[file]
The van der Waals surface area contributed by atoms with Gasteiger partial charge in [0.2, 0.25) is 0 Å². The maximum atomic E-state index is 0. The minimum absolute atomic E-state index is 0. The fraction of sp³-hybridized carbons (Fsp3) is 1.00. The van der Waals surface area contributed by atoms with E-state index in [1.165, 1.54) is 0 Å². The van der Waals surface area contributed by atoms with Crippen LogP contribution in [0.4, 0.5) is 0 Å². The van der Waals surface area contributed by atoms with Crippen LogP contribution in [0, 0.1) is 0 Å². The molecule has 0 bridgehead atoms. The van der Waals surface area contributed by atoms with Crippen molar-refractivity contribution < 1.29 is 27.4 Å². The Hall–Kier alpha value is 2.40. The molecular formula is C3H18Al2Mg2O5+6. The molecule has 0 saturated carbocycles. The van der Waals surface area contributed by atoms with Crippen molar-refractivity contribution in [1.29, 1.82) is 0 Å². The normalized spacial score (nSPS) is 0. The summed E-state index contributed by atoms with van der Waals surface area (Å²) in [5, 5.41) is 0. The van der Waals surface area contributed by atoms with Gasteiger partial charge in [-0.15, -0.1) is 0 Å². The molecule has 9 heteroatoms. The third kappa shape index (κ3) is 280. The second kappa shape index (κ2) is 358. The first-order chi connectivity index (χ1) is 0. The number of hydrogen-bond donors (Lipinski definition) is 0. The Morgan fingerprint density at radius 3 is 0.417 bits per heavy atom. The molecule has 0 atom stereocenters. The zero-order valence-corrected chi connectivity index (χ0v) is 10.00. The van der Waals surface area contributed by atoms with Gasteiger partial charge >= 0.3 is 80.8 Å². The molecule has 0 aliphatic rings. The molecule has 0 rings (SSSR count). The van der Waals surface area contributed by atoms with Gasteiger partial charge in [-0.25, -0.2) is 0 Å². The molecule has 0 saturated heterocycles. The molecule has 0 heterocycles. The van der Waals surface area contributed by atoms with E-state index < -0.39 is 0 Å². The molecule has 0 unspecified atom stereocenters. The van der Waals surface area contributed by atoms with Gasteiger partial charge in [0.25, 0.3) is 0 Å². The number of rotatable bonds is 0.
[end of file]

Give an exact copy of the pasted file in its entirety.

The van der Waals surface area contributed by atoms with Gasteiger partial charge in [0.2, 0.25) is 0 Å². The maximum atomic E-state index is 0. The minimum absolute atomic E-state index is 0. The fraction of sp³-hybridized carbons (Fsp3) is 1.00. The van der Waals surface area contributed by atoms with E-state index in [1.165, 1.54) is 0 Å². The van der Waals surface area contributed by atoms with Crippen LogP contribution in [0.4, 0.5) is 0 Å². The van der Waals surface area contributed by atoms with Crippen LogP contribution in [0, 0.1) is 0 Å². The molecule has 0 bridgehead atoms. The van der Waals surface area contributed by atoms with Crippen molar-refractivity contribution < 1.29 is 27.4 Å². The Hall–Kier alpha value is 2.40. The molecular formula is C3H18Al2Mg2O5+6. The molecule has 0 saturated carbocycles. The van der Waals surface area contributed by atoms with Crippen molar-refractivity contribution in [1.29, 1.82) is 0 Å². The normalized spacial score (nSPS) is 0. The summed E-state index contributed by atoms with van der Waals surface area (Å²) in [5, 5.41) is 0. The van der Waals surface area contributed by atoms with Gasteiger partial charge in [-0.15, -0.1) is 0 Å². The molecule has 9 heteroatoms. The third kappa shape index (κ3) is 280. The second kappa shape index (κ2) is 358. The first-order chi connectivity index (χ1) is 0. The number of hydrogen-bond donors (Lipinski definition) is 0. The Morgan fingerprint density at radius 3 is 0.417 bits per heavy atom. The molecule has 0 atom stereocenters. The zero-order valence-corrected chi connectivity index (χ0v) is 10.00. The van der Waals surface area contributed by atoms with Gasteiger partial charge >= 0.3 is 80.8 Å². The molecule has 0 aliphatic rings. The molecule has 0 rings (SSSR count). The van der Waals surface area contributed by atoms with Gasteiger partial charge in [-0.25, -0.2) is 0 Å². The molecule has 0 saturated heterocycles. The molecule has 0 heterocycles. The van der Waals surface area contributed by atoms with E-state index < -0.39 is 0 Å². The molecule has 0 unspecified atom stereocenters. The van der Waals surface area contributed by atoms with Gasteiger partial charge in [0.25, 0.3) is 0 Å². The number of rotatable bonds is 0.